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A vulnerable (IUCN) male lesser prairie-chicken (Tympanuchus pallidicinctus) that was caught in a walk-in trap to be radio collared. Lesser prairie-chicken numbers have declined drastically all through their limited range in the Southern Great Plains in recent years. Biologists fear that this species could be lost without habitat improvement such as the marking of fences that the birds often hit in flight, as well as the restriction of wind turbine farms that cause major disruption to the bird.

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A vulnerable (IUCN) male lesser prairie-chicken (Tympanuchus pallidicinctus) that was caught in a walk-in trap to be radio collared. Lesser prairie-chicken numbers have declined drastically all through their limited range in the Southern Great Plains in recent years. Biologists fear that this species could be lost without habitat improvement such as the marking of fences that the birds often hit in flight, as well as the restriction of wind turbine farms that cause major disruption to the bird.

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A vulnerable (IUCN) male lesser prairie-chicken (Tympanuchus pallidicinctus) that was caught in a walk-in trap to be radio collared. Lesser prairie-chicken numbers have declined drastically all through their limited range in the Southern Great Plains in recent years. Biologists fear that this species could be lost without habitat improvement such as the marking of fences that the birds often hit in flight, as well as the restriction of wind turbine farms that cause major disruption to the bird.

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A vulnerable (IUCN) male lesser prairie-chicken (Tympanuchus pallidicinctus) that was caught in a walk-in trap to be radio collared. Lesser prairie-chicken numbers have declined drastically all through their limited range in the Southern Great Plains in recent years. Biologists fear that this species could be lost without habitat improvement such as the marking of fences that the birds often hit in flight, as well as the restriction of wind turbine farms that cause major disruption to the bird.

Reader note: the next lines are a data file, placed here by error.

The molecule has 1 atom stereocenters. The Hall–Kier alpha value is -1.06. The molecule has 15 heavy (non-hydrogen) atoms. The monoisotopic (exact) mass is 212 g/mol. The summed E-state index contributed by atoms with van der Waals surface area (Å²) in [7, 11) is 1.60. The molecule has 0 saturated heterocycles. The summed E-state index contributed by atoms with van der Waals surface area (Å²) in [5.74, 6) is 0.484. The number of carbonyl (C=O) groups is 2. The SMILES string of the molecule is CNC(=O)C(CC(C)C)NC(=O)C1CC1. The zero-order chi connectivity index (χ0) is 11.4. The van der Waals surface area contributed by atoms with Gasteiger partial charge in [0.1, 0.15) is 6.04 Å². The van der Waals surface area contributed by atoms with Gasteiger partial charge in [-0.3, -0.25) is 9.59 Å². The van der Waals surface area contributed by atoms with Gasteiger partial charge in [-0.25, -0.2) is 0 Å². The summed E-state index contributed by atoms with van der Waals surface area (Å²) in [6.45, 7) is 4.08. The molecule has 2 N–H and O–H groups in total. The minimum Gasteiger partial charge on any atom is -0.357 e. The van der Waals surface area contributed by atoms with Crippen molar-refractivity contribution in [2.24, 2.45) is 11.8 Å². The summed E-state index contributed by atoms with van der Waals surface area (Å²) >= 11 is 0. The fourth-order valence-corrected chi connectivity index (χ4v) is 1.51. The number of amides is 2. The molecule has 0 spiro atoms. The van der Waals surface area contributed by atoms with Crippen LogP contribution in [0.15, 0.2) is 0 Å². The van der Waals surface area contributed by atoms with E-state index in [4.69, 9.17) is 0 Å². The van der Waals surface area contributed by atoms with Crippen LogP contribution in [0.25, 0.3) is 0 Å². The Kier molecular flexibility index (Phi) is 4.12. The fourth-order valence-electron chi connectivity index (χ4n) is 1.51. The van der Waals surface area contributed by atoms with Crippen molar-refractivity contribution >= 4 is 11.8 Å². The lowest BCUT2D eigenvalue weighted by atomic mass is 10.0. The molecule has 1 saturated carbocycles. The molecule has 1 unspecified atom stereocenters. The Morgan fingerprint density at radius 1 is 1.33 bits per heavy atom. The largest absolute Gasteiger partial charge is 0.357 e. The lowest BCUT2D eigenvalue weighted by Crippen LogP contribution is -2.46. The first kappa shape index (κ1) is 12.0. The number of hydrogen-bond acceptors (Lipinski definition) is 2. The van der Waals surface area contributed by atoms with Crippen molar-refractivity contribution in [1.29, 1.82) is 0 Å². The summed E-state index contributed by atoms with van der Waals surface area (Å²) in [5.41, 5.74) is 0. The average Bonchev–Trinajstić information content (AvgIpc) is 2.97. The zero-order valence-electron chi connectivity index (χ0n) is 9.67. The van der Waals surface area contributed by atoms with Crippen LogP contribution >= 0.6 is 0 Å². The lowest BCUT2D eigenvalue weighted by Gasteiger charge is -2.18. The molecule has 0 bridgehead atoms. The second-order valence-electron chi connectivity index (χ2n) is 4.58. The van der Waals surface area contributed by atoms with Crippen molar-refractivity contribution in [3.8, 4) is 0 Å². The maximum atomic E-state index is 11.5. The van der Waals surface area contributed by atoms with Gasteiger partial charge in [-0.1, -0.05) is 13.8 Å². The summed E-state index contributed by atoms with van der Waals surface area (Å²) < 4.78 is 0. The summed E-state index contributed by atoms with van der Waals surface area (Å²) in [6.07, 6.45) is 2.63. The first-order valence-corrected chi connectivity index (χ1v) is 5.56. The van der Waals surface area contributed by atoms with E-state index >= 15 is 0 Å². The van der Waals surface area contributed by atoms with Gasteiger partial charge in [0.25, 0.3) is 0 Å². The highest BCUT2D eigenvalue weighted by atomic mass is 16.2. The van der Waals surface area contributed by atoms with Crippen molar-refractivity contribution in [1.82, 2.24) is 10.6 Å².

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A vulnerable (IUCN) male lesser prairie-chicken (Tympanuchus pallidicinctus) that was caught in a walk-in trap to be radio collared. Lesser prairie-chicken numbers have declined drastically all through their limited range in the Southern Great Plains in recent years. Biologists fear that this species could be lost without habitat improvement such as the marking of fences that the birds often hit in flight, as well as the restriction of wind turbine farms that cause major disruption to the bird.

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A young girl fishes with her father near Tellico Dam in Lenoir City, Tennessee.

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A fish is suspended in the air during a fishing trip to Snyder pond near Bennet, Nebraska.

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A fish is suspended in the air during a fishing trip to Snyder pond near Bennet, Nebraska.

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A fish is suspended in the air during a fishing trip to Snyder pond near Bennet, Nebraska.

Photo: Julie Jensen Director of Marketing | WVC O: 866.800.7326 | D: 702.443.9249 | E: j.jensen@wvc.org